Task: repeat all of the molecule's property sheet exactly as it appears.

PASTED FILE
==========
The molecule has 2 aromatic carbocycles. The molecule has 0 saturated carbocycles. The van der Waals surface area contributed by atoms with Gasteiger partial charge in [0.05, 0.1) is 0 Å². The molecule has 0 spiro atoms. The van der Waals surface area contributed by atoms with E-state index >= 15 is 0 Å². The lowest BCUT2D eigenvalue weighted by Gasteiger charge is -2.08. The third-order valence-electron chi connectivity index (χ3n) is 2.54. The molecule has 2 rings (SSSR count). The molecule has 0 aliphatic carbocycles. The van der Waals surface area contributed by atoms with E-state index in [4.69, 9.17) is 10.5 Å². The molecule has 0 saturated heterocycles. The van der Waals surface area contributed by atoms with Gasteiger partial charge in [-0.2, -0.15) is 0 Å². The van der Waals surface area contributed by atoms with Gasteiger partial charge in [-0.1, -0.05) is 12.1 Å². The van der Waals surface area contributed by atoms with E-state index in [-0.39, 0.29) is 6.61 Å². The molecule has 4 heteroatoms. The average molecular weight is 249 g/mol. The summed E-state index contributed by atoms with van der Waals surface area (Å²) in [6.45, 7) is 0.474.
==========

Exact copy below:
The molecule has 2 aromatic carbocycles. The molecule has 0 saturated carbocycles. The van der Waals surface area contributed by atoms with Gasteiger partial charge in [0.05, 0.1) is 0 Å². The molecule has 0 spiro atoms. The van der Waals surface area contributed by atoms with E-state index >= 15 is 0 Å². The lowest BCUT2D eigenvalue weighted by Gasteiger charge is -2.08. The third-order valence-electron chi connectivity index (χ3n) is 2.54. The molecule has 2 rings (SSSR count). The molecule has 0 aliphatic carbocycles. The van der Waals surface area contributed by atoms with E-state index in [4.69, 9.17) is 10.5 Å². The molecule has 0 saturated heterocycles. The van der Waals surface area contributed by atoms with Gasteiger partial charge in [-0.2, -0.15) is 0 Å². The van der Waals surface area contributed by atoms with Gasteiger partial charge in [-0.1, -0.05) is 12.1 Å². The van der Waals surface area contributed by atoms with E-state index in [-0.39, 0.29) is 6.61 Å². The molecule has 4 heteroatoms. The average molecular weight is 249 g/mol. The summed E-state index contributed by atoms with van der Waals surface area (Å²) in [6.45, 7) is 0.474.